4. dantemarx
    October 17, 2012 at 5:19 pm — Reply

    I hate to say it, but I grew up a child of the 80’s, and am mostly still there. I like a lot of things from a lot of times, but I do find myself gravitating to a lot of mid 80’s and early 90’s. Hellblazer and Sandman would be the ones I would cite, except really it was Wolverine. I started comics with Wolverine, first as single issue, and later in collections, and didn’t really look back.

    Outside of comics, the late 80’s had some of the best music (The Pixies) and some of the best movies (Die Hard).

  5. B.V.K.
    October 17, 2012 at 5:20 pm — Reply

    For movies and TV its the 80’s. I have brothers that were older than me and made sure I could appreciate things like Indiana Jones, Star Wars, Ghostbusters, A-Team etc.
    For comics, I really began reading on my own and paying attention in the 90’s. I know that people say it was the era of excess and it almost destroyed comics (over exaggeration) but to a kid in Jr. High Maximum Carnage was super cool! That’s why I will always like characters such as Cable, Deadpool, Wolverine and others (Mojo…anyone remember Mojo?).

  6. Rome
    October 17, 2012 at 9:21 pm — Reply

    Honestly I have to go with the early “modern era” by which I mean the turn of the 21st century. The Vertigo era is how I think of it. Books from that time really began using the modern form of story telling and a modern art style with bigger panels and decrompressed (aka 6 part arcs). Though late 80’s early 90’s Marvel was great too.

  7. Oldcomicfan
    October 18, 2012 at 8:01 am — Reply

    The late 1960s – even though this was the heyday of the Kurt Swan Superman and the last gasp of the Bill Finger Batman era, which has provided “Superdickery” the bulk of its fodder, and Disney comics were on the ropes, there was one character who I went out of my way to collect, in fact, this character inspired me to begin actively collecting comics even though I was only in grade school or junior high. That character appeared randomly in Disney’s Goofy comics – he was Super Goof. Goofy ran around in his normal had and long johns and ate a “super goober” to gain powers. It was a parody of other super hero comics and I loved Super Goof, even though at the time I didn’t know what a parody was.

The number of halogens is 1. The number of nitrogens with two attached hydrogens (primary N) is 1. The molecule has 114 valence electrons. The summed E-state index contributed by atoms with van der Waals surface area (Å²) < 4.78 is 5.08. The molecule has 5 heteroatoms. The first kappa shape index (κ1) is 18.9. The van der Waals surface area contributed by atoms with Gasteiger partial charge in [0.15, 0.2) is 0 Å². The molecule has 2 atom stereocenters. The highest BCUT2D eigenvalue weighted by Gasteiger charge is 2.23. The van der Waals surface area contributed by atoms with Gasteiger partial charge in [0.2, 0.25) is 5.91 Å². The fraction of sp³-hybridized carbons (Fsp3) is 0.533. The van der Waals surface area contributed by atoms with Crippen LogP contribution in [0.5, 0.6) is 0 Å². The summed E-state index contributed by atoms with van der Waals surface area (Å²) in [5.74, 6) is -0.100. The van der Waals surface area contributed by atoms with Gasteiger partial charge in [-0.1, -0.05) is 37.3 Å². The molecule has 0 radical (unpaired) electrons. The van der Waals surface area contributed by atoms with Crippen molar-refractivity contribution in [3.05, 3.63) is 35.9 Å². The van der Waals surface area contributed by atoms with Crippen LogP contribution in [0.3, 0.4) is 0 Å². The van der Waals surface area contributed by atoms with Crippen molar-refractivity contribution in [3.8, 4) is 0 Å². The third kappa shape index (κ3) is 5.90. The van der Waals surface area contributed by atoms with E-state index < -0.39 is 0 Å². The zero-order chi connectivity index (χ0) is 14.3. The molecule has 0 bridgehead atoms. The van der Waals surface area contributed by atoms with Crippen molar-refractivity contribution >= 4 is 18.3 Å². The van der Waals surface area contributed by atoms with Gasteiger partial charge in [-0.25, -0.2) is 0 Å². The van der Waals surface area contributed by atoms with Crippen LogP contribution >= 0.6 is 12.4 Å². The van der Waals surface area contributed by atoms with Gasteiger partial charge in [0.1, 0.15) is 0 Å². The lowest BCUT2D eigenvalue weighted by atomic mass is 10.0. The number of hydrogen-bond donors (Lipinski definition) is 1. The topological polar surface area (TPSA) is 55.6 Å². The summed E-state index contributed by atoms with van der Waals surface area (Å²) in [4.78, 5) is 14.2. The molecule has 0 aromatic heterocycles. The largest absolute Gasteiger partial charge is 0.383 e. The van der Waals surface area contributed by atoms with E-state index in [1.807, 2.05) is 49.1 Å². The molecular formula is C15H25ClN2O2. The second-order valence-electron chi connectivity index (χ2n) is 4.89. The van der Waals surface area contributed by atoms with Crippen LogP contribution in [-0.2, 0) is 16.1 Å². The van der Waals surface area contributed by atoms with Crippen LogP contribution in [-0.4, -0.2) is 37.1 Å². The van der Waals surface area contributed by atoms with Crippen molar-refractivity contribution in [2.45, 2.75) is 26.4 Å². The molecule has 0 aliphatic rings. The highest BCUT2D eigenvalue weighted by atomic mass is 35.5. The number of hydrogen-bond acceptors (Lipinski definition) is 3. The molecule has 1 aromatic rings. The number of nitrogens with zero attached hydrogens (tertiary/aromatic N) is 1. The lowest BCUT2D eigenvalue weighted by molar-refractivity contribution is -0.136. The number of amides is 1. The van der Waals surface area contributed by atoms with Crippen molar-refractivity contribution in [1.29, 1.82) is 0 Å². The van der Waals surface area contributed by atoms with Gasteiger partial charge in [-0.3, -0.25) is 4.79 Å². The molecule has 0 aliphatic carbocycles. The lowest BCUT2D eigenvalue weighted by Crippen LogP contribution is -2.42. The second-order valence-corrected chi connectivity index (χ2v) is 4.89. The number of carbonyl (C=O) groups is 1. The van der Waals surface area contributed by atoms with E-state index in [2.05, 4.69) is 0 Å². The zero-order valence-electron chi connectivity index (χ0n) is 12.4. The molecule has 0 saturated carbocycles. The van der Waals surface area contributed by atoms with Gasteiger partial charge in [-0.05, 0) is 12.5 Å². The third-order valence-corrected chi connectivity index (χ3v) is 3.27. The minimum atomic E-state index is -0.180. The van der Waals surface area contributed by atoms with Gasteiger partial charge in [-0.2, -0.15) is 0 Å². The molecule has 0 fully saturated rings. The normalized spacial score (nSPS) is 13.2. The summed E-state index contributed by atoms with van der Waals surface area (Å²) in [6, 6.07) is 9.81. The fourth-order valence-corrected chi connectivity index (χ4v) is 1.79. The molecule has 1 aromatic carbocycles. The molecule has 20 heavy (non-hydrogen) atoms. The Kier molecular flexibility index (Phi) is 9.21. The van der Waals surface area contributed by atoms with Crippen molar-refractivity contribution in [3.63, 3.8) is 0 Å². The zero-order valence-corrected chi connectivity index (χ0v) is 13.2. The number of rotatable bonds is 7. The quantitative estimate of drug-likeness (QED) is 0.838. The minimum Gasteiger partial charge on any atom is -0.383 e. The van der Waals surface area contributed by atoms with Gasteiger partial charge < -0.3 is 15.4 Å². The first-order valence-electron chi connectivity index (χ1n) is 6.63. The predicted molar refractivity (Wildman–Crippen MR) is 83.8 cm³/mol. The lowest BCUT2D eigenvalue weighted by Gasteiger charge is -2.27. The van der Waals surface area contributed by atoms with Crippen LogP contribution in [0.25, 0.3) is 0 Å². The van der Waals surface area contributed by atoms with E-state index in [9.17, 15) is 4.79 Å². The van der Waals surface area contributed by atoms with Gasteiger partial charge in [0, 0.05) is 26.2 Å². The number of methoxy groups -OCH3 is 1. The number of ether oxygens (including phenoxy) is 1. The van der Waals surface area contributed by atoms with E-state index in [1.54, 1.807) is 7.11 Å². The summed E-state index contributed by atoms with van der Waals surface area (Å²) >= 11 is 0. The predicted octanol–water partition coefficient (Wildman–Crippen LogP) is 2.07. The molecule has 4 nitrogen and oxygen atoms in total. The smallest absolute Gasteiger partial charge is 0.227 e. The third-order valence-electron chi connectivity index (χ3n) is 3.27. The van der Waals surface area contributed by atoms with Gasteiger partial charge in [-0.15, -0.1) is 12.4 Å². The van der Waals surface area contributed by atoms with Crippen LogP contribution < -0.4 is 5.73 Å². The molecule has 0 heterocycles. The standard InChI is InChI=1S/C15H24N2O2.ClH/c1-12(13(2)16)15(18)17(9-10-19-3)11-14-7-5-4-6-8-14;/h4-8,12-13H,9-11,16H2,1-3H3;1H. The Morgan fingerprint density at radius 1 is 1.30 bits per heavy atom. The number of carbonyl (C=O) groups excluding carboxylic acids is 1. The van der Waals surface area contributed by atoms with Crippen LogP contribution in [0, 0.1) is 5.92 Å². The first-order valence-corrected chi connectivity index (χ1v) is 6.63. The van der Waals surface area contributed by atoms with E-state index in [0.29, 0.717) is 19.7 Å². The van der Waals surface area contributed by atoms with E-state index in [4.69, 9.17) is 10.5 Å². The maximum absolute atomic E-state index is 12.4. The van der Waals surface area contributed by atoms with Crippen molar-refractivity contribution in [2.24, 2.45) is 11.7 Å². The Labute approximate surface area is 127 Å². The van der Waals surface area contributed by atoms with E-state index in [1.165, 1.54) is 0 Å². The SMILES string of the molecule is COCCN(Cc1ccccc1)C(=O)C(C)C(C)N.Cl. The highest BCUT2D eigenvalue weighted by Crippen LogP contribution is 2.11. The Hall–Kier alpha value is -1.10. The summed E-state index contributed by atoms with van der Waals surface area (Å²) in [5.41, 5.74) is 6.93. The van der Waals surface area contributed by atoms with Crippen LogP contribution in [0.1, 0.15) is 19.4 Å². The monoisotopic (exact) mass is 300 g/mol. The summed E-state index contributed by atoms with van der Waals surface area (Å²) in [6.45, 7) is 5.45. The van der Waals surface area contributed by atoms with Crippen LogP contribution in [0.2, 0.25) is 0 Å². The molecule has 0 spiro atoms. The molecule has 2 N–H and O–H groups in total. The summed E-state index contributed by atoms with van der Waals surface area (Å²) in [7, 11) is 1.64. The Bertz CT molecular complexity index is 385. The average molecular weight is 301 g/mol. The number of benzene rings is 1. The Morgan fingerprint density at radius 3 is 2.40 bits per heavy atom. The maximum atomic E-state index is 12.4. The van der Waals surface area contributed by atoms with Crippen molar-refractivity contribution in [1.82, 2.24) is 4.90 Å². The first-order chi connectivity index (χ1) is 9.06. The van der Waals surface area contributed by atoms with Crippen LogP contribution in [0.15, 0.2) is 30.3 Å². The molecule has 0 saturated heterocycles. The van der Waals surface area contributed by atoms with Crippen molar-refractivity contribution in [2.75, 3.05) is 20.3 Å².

• Oldcomicfan
      October 18, 2012 at 8:02 am — Reply

      His normal hat, I meant.

  8. October 18, 2012 at 11:26 am — Reply

    The Claremont-era X-men, The satellite-era JLA, and JLI/JLA/JLE period are three of my go-to cross sections. The second Brood ark is one of the all-time favorites.

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The Author

Matthew Peterson

Matthew Peterson

Once upon a time, there was a young nerd from the Midwest, who loved Matter-Eater Lad and the McKenzie Brothers... If pop culture were a maze, Matthew would be the Minotaur at its center. Were it a mall, he'd be the Food Court. Were it a parking lot, he’d be the distant Cart Corral where the weird kids gather to smoke, but that’s not important right now... Matthew enjoys body surfing (so long as the bodies are fresh), writing in the third person, and dark-eyed women. Amongst his weaponry are such diverse elements as: Fear! Surprise! Ruthless efficiency! An almost fanatical devotion to pop culture!

And a nice red uniform.